Giralda’s process begins with images he has taken of the natural world in urban cities - New York and Rome. These became for him the vehicles of escape, places that he could retreat to, spaces that were suggestive of vision in ways that, for the artist, make seeing and making visible again. But for the artist, these images are also the starting point from where the viewer can transcend and transmit the languages that lurk behind the works themselves. Giralda is always aware of his art practice, that treads very carefully between the abstract and the figurative. He knows that he wants to be able to communicate to his audience, in order to create a dialogue with them, as he draws them into his journey. Giralda offers the seduction of the natural world as a means to first engaging the viewer. Once enthralled, they are met by the artist’s translation of space – colours, forms, the forces that are at play and returned to Giralda’s certainty that landscapes, like languages, are a human construct.
As Giralda reclaims the territories of his exploration, vast and great cities begin to shed their forms, a corona of buildings disappears and merges, and these spaces both real and imagined reclaim the built worlds themselves. The layers of metaphors in Giralda’s work are constantly at play. How do we encounter urban spaces? How do we negotiate the natural world? How do we reconcile the two? Talking about his work Giralda says, “It is a way to reclaim nature in the human environment and to reflect on the concept of the native landscape and the influence of urban development.” This is perhaps most apparent in the artist’s work Paradise. A strange and haunting image, a world within worlds. A spiral staircase stands at the centre of the frame, it seems to be endless, constantly turning in the gyre, bristling with movement. In the background stands a deserted building, resembling a great glass dome. The artist lets us contemplate this image - are we seeing the insides of a botanical garden, gardens that are symbols of man’s determination to control nature? Or a building that was once teaming with people and language, now completely re-inhabited by the natural world, a Chernobyl of its time? How do we encounter this territory? What language should we speak when we enter? Does it matter? All these questions the artist seems to be asking of us in this work. This, like so many of Giralda’s works, is a tropical landscape that both is and is not steeped in reality. We are always reminded of what he says, “It is a way of seeing and making nature visible, where the cultural influence we have received also plays a role. Still, also, in my painting, the landscape is a transcendent territory.” A transcendental territory as much as it is a transient space.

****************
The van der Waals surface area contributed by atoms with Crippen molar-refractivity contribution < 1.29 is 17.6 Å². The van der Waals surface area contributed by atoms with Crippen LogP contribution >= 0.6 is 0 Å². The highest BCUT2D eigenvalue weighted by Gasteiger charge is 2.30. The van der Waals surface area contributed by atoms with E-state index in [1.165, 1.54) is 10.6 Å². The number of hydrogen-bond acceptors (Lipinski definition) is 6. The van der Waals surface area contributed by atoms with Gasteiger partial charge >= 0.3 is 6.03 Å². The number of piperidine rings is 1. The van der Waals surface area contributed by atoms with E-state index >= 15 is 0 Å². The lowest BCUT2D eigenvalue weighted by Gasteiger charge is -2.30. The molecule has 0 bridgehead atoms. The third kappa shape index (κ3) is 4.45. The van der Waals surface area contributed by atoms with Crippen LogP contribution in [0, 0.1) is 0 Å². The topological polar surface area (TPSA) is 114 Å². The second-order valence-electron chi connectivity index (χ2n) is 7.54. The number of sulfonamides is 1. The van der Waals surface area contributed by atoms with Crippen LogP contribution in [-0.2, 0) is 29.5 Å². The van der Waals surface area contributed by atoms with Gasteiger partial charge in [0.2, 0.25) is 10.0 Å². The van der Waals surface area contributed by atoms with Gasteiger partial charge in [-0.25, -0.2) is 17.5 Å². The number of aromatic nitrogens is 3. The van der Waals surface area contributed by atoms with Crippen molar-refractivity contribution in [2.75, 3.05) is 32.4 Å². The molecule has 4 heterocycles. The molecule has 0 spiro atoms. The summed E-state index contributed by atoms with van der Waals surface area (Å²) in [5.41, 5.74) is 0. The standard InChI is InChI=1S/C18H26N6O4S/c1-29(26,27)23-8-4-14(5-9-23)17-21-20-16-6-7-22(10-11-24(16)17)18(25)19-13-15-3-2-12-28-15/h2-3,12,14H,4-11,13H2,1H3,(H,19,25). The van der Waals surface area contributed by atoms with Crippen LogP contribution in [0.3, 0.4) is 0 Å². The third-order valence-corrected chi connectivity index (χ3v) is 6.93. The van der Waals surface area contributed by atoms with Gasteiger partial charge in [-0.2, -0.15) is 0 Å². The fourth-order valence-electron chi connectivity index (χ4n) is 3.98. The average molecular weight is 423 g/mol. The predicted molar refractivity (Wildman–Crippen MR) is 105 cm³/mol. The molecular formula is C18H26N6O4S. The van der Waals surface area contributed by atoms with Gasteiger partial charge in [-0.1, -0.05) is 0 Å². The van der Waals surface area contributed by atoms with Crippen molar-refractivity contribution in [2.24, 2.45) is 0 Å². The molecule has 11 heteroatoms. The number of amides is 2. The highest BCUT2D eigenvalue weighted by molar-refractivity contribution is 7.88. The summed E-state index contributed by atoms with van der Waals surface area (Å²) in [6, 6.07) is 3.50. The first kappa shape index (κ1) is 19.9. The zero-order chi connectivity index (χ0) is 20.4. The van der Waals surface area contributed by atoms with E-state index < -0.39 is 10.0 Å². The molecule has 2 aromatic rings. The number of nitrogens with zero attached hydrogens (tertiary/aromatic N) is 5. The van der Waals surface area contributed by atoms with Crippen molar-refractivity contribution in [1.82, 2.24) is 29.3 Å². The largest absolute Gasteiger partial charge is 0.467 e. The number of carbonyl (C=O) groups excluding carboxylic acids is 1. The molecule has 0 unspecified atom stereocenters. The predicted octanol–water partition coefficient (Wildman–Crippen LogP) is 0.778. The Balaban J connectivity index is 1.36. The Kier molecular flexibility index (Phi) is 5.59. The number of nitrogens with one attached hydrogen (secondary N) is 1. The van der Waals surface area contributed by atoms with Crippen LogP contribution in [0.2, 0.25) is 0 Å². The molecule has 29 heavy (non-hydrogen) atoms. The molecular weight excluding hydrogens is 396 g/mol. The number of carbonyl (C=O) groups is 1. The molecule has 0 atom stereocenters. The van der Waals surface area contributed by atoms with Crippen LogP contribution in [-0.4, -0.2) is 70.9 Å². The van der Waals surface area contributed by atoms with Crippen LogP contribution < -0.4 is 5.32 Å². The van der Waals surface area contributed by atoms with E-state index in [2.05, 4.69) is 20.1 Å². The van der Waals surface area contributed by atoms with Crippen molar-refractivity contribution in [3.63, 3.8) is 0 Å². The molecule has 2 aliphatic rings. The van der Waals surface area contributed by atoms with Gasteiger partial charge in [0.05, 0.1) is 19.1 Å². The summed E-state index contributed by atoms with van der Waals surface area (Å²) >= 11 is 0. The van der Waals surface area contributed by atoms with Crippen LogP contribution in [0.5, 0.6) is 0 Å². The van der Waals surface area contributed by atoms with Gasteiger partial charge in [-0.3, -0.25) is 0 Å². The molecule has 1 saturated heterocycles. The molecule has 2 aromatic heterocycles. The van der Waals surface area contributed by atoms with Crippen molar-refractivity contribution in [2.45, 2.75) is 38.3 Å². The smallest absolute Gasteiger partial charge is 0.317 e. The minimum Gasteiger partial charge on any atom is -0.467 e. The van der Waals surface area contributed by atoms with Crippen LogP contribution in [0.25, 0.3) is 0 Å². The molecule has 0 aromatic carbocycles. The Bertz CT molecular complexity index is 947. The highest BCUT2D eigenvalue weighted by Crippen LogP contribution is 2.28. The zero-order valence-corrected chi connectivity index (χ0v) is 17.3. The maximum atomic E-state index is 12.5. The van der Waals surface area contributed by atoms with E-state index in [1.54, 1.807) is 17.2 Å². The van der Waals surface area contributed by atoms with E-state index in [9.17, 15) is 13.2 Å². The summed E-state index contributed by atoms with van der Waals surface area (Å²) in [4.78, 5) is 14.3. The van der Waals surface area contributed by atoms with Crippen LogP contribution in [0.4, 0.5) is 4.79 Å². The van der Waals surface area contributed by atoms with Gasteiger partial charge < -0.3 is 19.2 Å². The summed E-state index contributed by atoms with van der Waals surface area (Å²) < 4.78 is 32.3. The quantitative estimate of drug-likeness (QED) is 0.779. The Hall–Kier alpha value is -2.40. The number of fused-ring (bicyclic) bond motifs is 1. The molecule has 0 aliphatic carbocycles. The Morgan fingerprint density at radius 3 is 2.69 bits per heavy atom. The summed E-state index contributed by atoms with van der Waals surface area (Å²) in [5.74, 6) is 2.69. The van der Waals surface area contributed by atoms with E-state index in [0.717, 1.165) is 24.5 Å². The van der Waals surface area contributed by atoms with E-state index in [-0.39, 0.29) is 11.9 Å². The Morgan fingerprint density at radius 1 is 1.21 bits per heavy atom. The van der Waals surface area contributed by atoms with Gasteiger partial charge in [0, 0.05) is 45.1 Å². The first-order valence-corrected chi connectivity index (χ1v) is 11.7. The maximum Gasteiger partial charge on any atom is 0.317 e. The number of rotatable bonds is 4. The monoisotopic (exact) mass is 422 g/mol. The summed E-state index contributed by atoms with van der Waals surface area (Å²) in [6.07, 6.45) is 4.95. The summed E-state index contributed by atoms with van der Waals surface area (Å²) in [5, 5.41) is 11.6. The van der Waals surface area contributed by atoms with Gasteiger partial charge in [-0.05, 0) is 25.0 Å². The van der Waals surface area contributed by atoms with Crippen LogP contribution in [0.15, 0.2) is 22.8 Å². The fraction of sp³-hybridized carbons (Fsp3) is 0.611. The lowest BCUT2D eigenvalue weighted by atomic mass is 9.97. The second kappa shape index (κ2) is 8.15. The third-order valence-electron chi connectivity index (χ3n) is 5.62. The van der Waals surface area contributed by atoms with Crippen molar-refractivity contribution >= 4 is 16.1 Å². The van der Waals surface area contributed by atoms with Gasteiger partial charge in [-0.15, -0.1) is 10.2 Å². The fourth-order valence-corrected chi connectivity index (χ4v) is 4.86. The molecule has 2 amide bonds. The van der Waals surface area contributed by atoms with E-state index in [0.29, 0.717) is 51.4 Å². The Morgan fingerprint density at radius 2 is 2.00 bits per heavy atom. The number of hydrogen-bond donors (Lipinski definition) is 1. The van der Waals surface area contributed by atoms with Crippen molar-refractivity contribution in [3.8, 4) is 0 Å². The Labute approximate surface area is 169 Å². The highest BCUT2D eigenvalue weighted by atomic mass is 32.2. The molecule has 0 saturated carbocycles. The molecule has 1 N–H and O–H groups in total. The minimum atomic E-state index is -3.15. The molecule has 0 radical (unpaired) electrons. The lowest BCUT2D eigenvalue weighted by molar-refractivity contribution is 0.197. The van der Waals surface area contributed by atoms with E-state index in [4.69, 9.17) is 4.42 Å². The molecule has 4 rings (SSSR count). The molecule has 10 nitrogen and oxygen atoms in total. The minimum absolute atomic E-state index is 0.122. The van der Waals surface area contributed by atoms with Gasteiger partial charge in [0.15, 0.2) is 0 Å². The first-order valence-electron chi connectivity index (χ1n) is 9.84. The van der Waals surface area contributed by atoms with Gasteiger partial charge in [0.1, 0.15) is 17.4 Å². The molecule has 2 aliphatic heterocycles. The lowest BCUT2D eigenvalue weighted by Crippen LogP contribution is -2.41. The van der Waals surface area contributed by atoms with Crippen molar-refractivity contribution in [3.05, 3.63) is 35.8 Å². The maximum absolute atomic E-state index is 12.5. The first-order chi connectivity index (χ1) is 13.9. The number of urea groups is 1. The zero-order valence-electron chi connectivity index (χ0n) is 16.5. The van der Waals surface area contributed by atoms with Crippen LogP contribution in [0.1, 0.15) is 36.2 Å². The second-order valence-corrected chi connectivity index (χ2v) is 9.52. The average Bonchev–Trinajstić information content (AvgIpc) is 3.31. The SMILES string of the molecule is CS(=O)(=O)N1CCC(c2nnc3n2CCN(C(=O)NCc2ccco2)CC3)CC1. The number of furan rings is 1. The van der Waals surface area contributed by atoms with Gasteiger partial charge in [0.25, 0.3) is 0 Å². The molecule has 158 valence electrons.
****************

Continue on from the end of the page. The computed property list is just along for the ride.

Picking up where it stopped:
Giralda’s works are like little, secret spaces. Places one is reluctant to share and to be guarded from the eyes of others. When one discovers them, it is like coming across a unique archaeological find - except these spaces also communicate to the explorer in a language that only they can understand. They are rare and precious treasures.
Imran Ali Khan